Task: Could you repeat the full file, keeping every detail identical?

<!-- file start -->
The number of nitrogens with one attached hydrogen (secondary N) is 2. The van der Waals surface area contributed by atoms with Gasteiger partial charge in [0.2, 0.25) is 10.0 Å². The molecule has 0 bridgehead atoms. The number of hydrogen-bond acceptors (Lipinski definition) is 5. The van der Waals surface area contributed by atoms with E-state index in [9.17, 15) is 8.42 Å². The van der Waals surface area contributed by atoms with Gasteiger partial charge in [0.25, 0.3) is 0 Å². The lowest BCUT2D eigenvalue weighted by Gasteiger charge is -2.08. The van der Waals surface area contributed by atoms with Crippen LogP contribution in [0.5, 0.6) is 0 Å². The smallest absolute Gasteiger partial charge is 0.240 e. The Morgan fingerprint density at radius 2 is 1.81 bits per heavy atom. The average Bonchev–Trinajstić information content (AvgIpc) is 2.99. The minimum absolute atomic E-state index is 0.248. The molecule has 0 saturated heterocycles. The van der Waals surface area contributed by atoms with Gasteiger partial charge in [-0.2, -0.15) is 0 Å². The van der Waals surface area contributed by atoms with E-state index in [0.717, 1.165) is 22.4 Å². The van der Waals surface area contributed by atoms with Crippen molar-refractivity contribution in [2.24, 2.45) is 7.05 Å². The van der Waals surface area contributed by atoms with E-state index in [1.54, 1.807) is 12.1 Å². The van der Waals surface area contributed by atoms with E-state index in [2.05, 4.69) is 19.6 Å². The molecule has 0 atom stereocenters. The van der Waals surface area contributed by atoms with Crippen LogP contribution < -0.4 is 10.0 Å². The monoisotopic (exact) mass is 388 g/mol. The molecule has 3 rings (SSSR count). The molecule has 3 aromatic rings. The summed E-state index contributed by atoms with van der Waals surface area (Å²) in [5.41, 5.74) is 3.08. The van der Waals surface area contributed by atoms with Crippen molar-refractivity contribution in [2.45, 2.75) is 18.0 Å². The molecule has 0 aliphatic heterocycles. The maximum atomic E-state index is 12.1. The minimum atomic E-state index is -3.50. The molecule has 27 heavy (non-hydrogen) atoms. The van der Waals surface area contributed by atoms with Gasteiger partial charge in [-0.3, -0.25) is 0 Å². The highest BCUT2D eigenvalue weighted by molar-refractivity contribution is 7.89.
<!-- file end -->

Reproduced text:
The number of nitrogens with one attached hydrogen (secondary N) is 2. The van der Waals surface area contributed by atoms with Gasteiger partial charge in [0.2, 0.25) is 10.0 Å². The molecule has 0 bridgehead atoms. The number of hydrogen-bond acceptors (Lipinski definition) is 5. The van der Waals surface area contributed by atoms with E-state index in [9.17, 15) is 8.42 Å². The van der Waals surface area contributed by atoms with Gasteiger partial charge in [0.25, 0.3) is 0 Å². The lowest BCUT2D eigenvalue weighted by Gasteiger charge is -2.08. The van der Waals surface area contributed by atoms with Crippen LogP contribution in [0.5, 0.6) is 0 Å². The smallest absolute Gasteiger partial charge is 0.240 e. The Morgan fingerprint density at radius 2 is 1.81 bits per heavy atom. The average Bonchev–Trinajstić information content (AvgIpc) is 2.99. The minimum absolute atomic E-state index is 0.248. The molecule has 0 saturated heterocycles. The van der Waals surface area contributed by atoms with Gasteiger partial charge in [-0.2, -0.15) is 0 Å². The van der Waals surface area contributed by atoms with E-state index in [0.717, 1.165) is 22.4 Å². The van der Waals surface area contributed by atoms with Crippen molar-refractivity contribution in [2.24, 2.45) is 7.05 Å². The van der Waals surface area contributed by atoms with E-state index in [1.54, 1.807) is 12.1 Å². The van der Waals surface area contributed by atoms with E-state index in [2.05, 4.69) is 19.6 Å². The molecule has 0 atom stereocenters. The van der Waals surface area contributed by atoms with Crippen LogP contribution < -0.4 is 10.0 Å². The monoisotopic (exact) mass is 388 g/mol. The molecule has 3 rings (SSSR count). The molecule has 3 aromatic rings. The summed E-state index contributed by atoms with van der Waals surface area (Å²) in [5.41, 5.74) is 3.08. The van der Waals surface area contributed by atoms with Crippen molar-refractivity contribution in [2.45, 2.75) is 18.0 Å². The molecule has 0 aliphatic heterocycles. The maximum atomic E-state index is 12.1. The minimum atomic E-state index is -3.50. The molecule has 27 heavy (non-hydrogen) atoms. The van der Waals surface area contributed by atoms with Gasteiger partial charge in [-0.3, -0.25) is 0 Å². The highest BCUT2D eigenvalue weighted by molar-refractivity contribution is 7.89.